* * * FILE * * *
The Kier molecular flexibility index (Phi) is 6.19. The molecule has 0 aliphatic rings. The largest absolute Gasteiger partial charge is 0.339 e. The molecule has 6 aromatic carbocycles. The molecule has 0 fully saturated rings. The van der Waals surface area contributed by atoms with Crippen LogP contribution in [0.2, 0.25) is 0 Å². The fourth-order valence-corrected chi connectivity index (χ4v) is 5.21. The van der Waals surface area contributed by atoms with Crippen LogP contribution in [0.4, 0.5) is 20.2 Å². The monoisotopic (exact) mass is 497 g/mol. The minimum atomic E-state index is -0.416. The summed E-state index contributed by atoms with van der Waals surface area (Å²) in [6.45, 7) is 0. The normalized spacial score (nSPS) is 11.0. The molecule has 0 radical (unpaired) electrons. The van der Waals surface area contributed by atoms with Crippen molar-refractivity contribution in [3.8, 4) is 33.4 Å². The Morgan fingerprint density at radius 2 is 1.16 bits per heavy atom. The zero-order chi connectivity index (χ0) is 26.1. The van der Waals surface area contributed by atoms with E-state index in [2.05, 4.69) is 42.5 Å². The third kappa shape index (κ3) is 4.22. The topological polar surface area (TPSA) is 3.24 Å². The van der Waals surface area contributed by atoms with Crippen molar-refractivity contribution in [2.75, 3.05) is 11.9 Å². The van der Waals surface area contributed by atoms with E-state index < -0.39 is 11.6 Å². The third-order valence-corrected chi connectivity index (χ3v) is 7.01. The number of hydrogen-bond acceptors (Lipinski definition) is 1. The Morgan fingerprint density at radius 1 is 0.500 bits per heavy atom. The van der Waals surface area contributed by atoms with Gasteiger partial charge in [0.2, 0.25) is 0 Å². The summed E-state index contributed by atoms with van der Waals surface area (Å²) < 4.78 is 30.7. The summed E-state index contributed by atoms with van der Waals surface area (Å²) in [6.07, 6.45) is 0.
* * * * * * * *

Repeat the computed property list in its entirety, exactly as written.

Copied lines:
The Kier molecular flexibility index (Phi) is 6.19. The molecule has 0 aliphatic rings. The largest absolute Gasteiger partial charge is 0.339 e. The molecule has 6 aromatic carbocycles. The molecule has 0 fully saturated rings. The van der Waals surface area contributed by atoms with Crippen LogP contribution in [0.2, 0.25) is 0 Å². The fourth-order valence-corrected chi connectivity index (χ4v) is 5.21. The van der Waals surface area contributed by atoms with Crippen LogP contribution in [0.4, 0.5) is 20.2 Å². The monoisotopic (exact) mass is 497 g/mol. The minimum atomic E-state index is -0.416. The summed E-state index contributed by atoms with van der Waals surface area (Å²) in [6.45, 7) is 0. The normalized spacial score (nSPS) is 11.0. The molecule has 0 radical (unpaired) electrons. The van der Waals surface area contributed by atoms with Crippen molar-refractivity contribution in [3.8, 4) is 33.4 Å². The Morgan fingerprint density at radius 2 is 1.16 bits per heavy atom. The zero-order chi connectivity index (χ0) is 26.1. The van der Waals surface area contributed by atoms with E-state index in [2.05, 4.69) is 42.5 Å². The third kappa shape index (κ3) is 4.22. The topological polar surface area (TPSA) is 3.24 Å². The van der Waals surface area contributed by atoms with Crippen molar-refractivity contribution in [2.75, 3.05) is 11.9 Å². The van der Waals surface area contributed by atoms with E-state index < -0.39 is 11.6 Å². The third-order valence-corrected chi connectivity index (χ3v) is 7.01. The number of hydrogen-bond acceptors (Lipinski definition) is 1. The Morgan fingerprint density at radius 1 is 0.500 bits per heavy atom. The van der Waals surface area contributed by atoms with Gasteiger partial charge in [0.2, 0.25) is 0 Å². The summed E-state index contributed by atoms with van der Waals surface area (Å²) < 4.78 is 30.7. The summed E-state index contributed by atoms with van der Waals surface area (Å²) in [6.07, 6.45) is 0.